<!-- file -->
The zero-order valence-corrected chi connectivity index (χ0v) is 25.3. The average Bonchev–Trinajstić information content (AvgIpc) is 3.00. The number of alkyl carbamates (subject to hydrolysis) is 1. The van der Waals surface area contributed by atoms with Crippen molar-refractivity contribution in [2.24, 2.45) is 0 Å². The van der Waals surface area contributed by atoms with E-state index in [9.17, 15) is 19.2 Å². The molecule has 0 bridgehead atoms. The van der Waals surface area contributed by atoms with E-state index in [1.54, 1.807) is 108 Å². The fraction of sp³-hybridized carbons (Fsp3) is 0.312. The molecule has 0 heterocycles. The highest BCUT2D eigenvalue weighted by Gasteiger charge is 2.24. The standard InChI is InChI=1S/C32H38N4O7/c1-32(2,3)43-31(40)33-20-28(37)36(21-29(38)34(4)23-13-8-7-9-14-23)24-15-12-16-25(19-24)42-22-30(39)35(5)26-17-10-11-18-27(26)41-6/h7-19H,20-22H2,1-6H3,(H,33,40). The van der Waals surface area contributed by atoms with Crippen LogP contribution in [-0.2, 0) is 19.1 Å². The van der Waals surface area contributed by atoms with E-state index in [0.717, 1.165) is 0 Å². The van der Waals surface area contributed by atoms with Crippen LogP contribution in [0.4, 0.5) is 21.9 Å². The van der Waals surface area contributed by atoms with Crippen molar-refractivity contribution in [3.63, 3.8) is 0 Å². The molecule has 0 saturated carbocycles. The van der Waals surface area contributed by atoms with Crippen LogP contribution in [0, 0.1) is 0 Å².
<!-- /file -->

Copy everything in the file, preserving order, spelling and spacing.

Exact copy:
The zero-order valence-corrected chi connectivity index (χ0v) is 25.3. The average Bonchev–Trinajstić information content (AvgIpc) is 3.00. The number of alkyl carbamates (subject to hydrolysis) is 1. The van der Waals surface area contributed by atoms with Crippen molar-refractivity contribution in [2.24, 2.45) is 0 Å². The van der Waals surface area contributed by atoms with E-state index in [9.17, 15) is 19.2 Å². The molecule has 0 bridgehead atoms. The van der Waals surface area contributed by atoms with E-state index in [1.54, 1.807) is 108 Å². The fraction of sp³-hybridized carbons (Fsp3) is 0.312. The molecule has 0 heterocycles. The highest BCUT2D eigenvalue weighted by Gasteiger charge is 2.24. The standard InChI is InChI=1S/C32H38N4O7/c1-32(2,3)43-31(40)33-20-28(37)36(21-29(38)34(4)23-13-8-7-9-14-23)24-15-12-16-25(19-24)42-22-30(39)35(5)26-17-10-11-18-27(26)41-6/h7-19H,20-22H2,1-6H3,(H,33,40). The van der Waals surface area contributed by atoms with Crippen LogP contribution in [-0.2, 0) is 19.1 Å². The van der Waals surface area contributed by atoms with E-state index in [0.717, 1.165) is 0 Å². The van der Waals surface area contributed by atoms with Crippen LogP contribution in [0.4, 0.5) is 21.9 Å². The van der Waals surface area contributed by atoms with Crippen molar-refractivity contribution in [3.63, 3.8) is 0 Å². The molecule has 0 saturated carbocycles. The van der Waals surface area contributed by atoms with Crippen LogP contribution in [0, 0.1) is 0 Å².